“The site was too small to fit two buildings, and we couldn’t possibly put little twins next to the Petronas Twin Towers. At the same time, building a single tower in an area surrounded by many single towers would submerge our building rather than let it stand out. So, how do you build a building that is neither a single tower nor a twin tower? How can we take architecture in a different direction and create something equally strong that offers a more public, urban sense of quality and more inclusive sense of how a building relates to the space of the city?”.
Scheeren found his inspiration in Malaysia’s multicultural and diverse society, which he sees as an interesting balance between the separate cultures and the things that bind them together.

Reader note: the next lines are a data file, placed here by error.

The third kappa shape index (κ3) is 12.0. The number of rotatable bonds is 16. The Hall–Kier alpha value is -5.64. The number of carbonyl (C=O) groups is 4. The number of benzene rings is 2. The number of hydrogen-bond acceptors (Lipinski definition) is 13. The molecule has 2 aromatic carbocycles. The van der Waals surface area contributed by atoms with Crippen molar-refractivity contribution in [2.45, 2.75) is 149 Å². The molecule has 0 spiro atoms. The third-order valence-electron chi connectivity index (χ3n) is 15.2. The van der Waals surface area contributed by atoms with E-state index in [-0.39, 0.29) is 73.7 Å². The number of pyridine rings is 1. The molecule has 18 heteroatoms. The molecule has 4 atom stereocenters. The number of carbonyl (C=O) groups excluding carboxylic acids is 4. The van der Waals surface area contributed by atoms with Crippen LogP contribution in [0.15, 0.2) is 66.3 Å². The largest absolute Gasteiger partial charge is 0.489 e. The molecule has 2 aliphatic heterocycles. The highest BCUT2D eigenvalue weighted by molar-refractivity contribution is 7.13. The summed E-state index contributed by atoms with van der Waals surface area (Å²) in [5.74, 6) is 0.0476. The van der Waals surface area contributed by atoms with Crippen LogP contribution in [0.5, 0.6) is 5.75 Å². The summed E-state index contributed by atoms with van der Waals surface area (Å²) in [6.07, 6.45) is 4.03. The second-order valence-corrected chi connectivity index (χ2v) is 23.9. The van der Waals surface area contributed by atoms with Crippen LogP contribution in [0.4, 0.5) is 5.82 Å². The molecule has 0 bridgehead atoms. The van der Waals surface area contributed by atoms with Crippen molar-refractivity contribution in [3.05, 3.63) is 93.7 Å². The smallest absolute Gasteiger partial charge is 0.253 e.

“It’s this idea of multiplicity; I became very interested in the many pieces and multiple aspects of the society. Why can’t a building also be composed of multiple elements, almost like a multiple city in itself? It’s something that both represents and accommodates the various cultures of Malaysia,” says Scheeren.
What he did was take each component — residences, hotels, offices, retail and parking — and give each its own distinct volume. The result was a building comprised of three floating elevated tower blocks and two multi-level zones of open horizontal slabs that are autonomous yet connected to one another in a uniquely stacked and shifting configuration of various functional and urban typologies.
Rising to 268m over 65 floors with a gross floor area of 900,000 sq ft, Angkasa Raya will accommodate premium office spaces, over 280 high-end residences, a luxury hotel with over 200 five-star suites, three sky levels and signature retail spaces.